• Linkedin
  • Twitter
  • eMail

What Makes a Great CFO?

By Rebecca Morrison, published on May 17, 2019
What Makes a Great CFO?

In this installment of Lola.com's Weekly Financial Digest, we share articles about the traits of a great CFO, IPO lessons and more

What happened in corporate finance last week?

With so much corporate financial content published each week, it’s easy to miss things that you need to know about. If you did miss something, don’t worry about it. The team at Lola takes time each week to find and summarize the best corporate financial content. That way, you never miss any must-read content.

So, what do we have for you this week?

  • 3 lessons from Wistia founder, Chris Savage, about raising $17.3M in debt
  • Learnings from Fastly as it gears up for its IPO
  • How you can add more intelligence to your finance team
  • And a whole lot more!

Let’s get to it.

What Makes a Great CFO?

Big question from the team at FM Magazine, right? Luckily, they asked the former chairman of Microsoft, India to answer that question. His answer was three things:

  1. Great CFOs are solution-oriented. Rather than finding a problem and saying, “you can’t do that,” great CFOs find the solution and present that.
  2. Understand the business end-to-end. Great CFOs should understand more than just their department, their numbers, their employees.
  3. Great CFOs have great leadership skills. This means more than being the boss, this means aligning your team behind one single goal.

Become a great CFO with these lessons from FM Magazine.

How to Build a Strategic Relationship with the CIO

If your company has a CIO, it should be your job as a CFO to align that relationship. Don’t just take it from us, though. That’s also what the people over at CFO.com say. To make this happen, you have to do two things:

  1. Forge a relationship. This doesn’t mean become BFFs. It means develop a mutual understanding in how you work. From your standpoint, the CIO just wants to spend money. From the CIO’s perspective, it’s your job to say, “no.” You need to solve that misalignment first.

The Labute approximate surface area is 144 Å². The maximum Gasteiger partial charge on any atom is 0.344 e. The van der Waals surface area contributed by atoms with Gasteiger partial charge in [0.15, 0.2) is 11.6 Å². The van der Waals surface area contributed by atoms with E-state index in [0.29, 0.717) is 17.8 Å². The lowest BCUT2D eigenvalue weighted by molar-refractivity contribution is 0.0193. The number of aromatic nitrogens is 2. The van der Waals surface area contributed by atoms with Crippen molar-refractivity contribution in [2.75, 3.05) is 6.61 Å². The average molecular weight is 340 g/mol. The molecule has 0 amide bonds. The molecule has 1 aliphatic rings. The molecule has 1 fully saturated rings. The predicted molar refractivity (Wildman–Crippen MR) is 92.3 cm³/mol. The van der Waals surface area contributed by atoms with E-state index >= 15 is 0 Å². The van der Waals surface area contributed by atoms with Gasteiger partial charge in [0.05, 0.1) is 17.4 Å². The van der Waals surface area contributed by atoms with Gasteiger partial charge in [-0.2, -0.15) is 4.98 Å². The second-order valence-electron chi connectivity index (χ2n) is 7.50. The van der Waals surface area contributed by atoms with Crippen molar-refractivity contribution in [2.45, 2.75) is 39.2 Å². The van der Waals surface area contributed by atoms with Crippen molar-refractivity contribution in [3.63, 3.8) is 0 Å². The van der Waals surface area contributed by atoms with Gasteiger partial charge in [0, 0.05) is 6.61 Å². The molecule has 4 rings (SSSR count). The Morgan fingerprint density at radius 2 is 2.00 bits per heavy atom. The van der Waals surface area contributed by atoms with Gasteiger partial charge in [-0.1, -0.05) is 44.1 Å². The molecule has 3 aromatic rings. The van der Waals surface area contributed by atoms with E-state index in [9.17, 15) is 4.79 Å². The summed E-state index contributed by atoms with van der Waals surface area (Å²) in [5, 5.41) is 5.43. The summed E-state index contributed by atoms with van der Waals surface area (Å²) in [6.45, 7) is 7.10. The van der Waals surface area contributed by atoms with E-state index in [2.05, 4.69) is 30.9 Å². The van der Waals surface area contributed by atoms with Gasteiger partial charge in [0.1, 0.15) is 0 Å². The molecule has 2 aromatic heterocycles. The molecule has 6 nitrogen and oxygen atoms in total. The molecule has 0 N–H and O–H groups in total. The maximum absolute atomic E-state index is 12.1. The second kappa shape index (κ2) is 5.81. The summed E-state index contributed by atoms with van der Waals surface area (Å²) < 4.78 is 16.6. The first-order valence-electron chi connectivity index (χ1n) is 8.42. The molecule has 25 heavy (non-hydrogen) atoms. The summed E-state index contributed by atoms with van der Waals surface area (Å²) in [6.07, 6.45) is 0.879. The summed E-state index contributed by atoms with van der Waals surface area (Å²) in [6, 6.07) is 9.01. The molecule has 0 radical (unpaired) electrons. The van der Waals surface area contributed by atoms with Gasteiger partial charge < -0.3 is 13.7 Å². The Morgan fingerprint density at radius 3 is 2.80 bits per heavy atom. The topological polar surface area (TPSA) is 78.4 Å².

The second step? Well, you’ll have to read the full piece to find out.

Google and Facebook Victim of $100 Million in Accounts Payable Fraud: How It Could Have Been Prevented

You’ve probably heard about the guy who scammed Facebook and Google out of $100 million (if not, click that link and read about it).

The two tech giants were scammed using a pretty sophisticated phishing scheme. But, the fact that these two companies were scammed at all proves that every company needs to watch out for these things.

According to AppZen, this sophisticated scheme could have been prevented with a true electronic invoicing system, rather than just an email address that accepted invoices. Both companies also should have required verification of work activity, rather than just a P.O. number to process invoices.

Read the article from AppZen so you reduce your chances of getting scammed.

5 Learnings from Fastly as It Gets Ready to IPO

Last week, we covered Slack’s IPO. This week, it’s Fastly’s turn. Although they’re not as well known as Slack, they’re still pulling in $200M in ARR. So, they’re worth paying attention to. Here are a few things the team at SaaStr noticed about Fastly:

  1. It’s possible for freemium to scale up to $100k+ deals. Fastly operates on a freemium model, but have 227 customers that pay over $100k per year.